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A non-native earthworm shifts the seed predation dynamics of a native weed

Citation

Hovick, Stephen et al. (2021), A non-native earthworm shifts the seed predation dynamics of a native weed, Dryad, Dataset, https://doi.org/10.5061/dryad.v15dv41w9

Abstract

Seed predators both consume and disperse seeds, with important consequences for the population dynamics of many plant species.  The net effect of multiple seed predators depends on the relative proportion of the seed pool each predator obtains, and this proportion should reflect species-specific habitat preferences.  We studied the effect of the non-native earthworm, Lumbricus terrestris, on seed loss dynamics in the native weed, Ambrosia trifida (giant ragweed)Giant ragweed seeds are predated by mice, but L. terrestris may protect the seeds against rodent predation by caching them in its burrows.  We investigated these interactions, as well as how environmental factors affected net seed losses by competing seed predators.

A two-year field study was conducted in which we measured removal of experimentally dispersed giant ragweed seeds by earthworms and mice in habitats varying in plant cover.  We analyzed the relative proportion of seeds taken by each species under the varying experimental conditions.   

Species-specific responses to abiotic conditions and plant cover drove variation in the share of seeds taken by earthworms versus mice, with earthworms gaining relatively more seeds under warmer, wetter conditions and low plant cover habitats, and mice obtaining more seeds under colder, drier conditions and high plant cover habitats.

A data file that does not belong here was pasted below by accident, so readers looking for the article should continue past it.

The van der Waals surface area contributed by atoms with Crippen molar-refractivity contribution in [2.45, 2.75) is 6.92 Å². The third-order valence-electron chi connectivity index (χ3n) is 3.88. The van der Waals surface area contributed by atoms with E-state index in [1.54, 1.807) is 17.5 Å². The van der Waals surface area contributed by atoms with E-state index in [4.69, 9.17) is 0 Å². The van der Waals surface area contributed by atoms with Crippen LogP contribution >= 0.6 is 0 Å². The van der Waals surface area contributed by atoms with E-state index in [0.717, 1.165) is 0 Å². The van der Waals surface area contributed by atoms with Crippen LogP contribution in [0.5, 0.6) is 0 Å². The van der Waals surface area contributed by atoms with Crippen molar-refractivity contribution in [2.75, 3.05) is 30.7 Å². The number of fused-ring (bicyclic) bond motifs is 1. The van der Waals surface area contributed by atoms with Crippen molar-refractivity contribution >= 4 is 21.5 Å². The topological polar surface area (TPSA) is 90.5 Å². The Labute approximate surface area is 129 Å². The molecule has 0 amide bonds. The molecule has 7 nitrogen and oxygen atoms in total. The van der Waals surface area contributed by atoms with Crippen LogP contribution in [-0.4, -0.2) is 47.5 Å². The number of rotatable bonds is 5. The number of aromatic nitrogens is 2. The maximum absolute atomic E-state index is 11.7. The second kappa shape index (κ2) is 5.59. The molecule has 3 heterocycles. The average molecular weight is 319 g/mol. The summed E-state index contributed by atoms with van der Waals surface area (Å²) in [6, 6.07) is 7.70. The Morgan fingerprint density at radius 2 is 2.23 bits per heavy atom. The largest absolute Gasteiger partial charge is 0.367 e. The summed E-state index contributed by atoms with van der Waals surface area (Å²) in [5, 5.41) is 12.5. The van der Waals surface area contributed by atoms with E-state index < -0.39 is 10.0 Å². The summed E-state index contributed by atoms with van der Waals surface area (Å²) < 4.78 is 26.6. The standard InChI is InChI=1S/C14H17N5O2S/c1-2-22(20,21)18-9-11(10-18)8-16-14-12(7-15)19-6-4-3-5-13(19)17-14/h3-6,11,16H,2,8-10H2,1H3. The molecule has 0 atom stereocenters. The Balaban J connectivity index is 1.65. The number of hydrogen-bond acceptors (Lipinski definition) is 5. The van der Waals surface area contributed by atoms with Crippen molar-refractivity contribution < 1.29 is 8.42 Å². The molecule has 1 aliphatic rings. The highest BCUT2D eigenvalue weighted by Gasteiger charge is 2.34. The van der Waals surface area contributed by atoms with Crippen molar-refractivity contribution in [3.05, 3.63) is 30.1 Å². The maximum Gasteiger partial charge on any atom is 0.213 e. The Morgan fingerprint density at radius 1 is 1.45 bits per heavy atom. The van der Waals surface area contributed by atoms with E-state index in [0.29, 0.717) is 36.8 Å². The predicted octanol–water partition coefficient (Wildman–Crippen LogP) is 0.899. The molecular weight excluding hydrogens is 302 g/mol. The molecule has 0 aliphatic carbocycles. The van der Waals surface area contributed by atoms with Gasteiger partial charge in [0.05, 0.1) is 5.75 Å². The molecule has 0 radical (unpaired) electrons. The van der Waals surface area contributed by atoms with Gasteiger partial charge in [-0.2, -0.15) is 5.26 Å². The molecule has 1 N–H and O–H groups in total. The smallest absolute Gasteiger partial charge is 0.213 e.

Plant cover and weather conditions also determined which predator species accessed seeds first, and this conferred a competitive advantage that was compounded over time.

Earthworms cached some seeds under all experimental conditions, suggesting that L. terrestris can act mutualistically with giant ragweed by making seeds inaccessible to rodent seed predators. 

Synthesis and applications. Our results support the view that interactions among the environment and competing seed predators determine the fate of seed pools.  The data also support the hypothesis that L. terrestris facilitates giant ragweed by competing with mice for giant ragweed seeds, likely contributing to its spread across the landscape and hindering effective weed management.  Lumbricus terrestris is prevalent throughout temperate regions and may similarly affect seed predation dynamics of other large-seeded species, impacting plant communities across a range of habitats.

Methods

A two-year field study was conducted in which we measured removal of experimentally dispersed giant ragweed seeds by earthworms and mice in habitats varying in plant cover.  We analyzed the relative proportion of seeds taken by each species under the varying experimental conditions.